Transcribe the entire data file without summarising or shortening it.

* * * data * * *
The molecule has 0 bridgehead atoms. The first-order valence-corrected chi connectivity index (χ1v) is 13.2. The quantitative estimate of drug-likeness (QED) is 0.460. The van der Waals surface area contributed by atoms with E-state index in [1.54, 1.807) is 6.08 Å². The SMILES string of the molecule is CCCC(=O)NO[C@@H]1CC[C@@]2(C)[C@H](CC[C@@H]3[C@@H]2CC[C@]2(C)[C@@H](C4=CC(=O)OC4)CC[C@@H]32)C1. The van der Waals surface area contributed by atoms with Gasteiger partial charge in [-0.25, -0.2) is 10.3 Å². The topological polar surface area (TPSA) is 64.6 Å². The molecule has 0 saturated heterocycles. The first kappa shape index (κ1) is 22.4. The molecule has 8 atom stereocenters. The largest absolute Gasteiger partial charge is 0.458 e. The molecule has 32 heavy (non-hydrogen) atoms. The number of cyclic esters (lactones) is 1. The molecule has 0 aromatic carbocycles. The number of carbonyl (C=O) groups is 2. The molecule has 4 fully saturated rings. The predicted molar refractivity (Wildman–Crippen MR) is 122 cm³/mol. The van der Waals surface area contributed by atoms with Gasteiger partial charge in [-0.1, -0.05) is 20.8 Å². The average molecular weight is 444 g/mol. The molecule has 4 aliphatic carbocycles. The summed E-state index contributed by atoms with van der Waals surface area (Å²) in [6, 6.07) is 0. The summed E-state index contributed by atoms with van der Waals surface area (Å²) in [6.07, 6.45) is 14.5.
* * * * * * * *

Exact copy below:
The molecule has 0 bridgehead atoms. The first-order valence-corrected chi connectivity index (χ1v) is 13.2. The quantitative estimate of drug-likeness (QED) is 0.460. The van der Waals surface area contributed by atoms with E-state index in [1.54, 1.807) is 6.08 Å². The SMILES string of the molecule is CCCC(=O)NO[C@@H]1CC[C@@]2(C)[C@H](CC[C@@H]3[C@@H]2CC[C@]2(C)[C@@H](C4=CC(=O)OC4)CC[C@@H]32)C1. The van der Waals surface area contributed by atoms with Gasteiger partial charge in [-0.25, -0.2) is 10.3 Å². The topological polar surface area (TPSA) is 64.6 Å². The molecule has 0 saturated heterocycles. The first kappa shape index (κ1) is 22.4. The molecule has 8 atom stereocenters. The largest absolute Gasteiger partial charge is 0.458 e. The molecule has 32 heavy (non-hydrogen) atoms. The number of cyclic esters (lactones) is 1. The molecule has 0 aromatic carbocycles. The number of carbonyl (C=O) groups is 2. The molecule has 4 fully saturated rings. The predicted molar refractivity (Wildman–Crippen MR) is 122 cm³/mol. The van der Waals surface area contributed by atoms with Gasteiger partial charge in [-0.1, -0.05) is 20.8 Å². The average molecular weight is 444 g/mol. The molecule has 4 aliphatic carbocycles. The summed E-state index contributed by atoms with van der Waals surface area (Å²) in [6, 6.07) is 0. The summed E-state index contributed by atoms with van der Waals surface area (Å²) in [6.07, 6.45) is 14.5.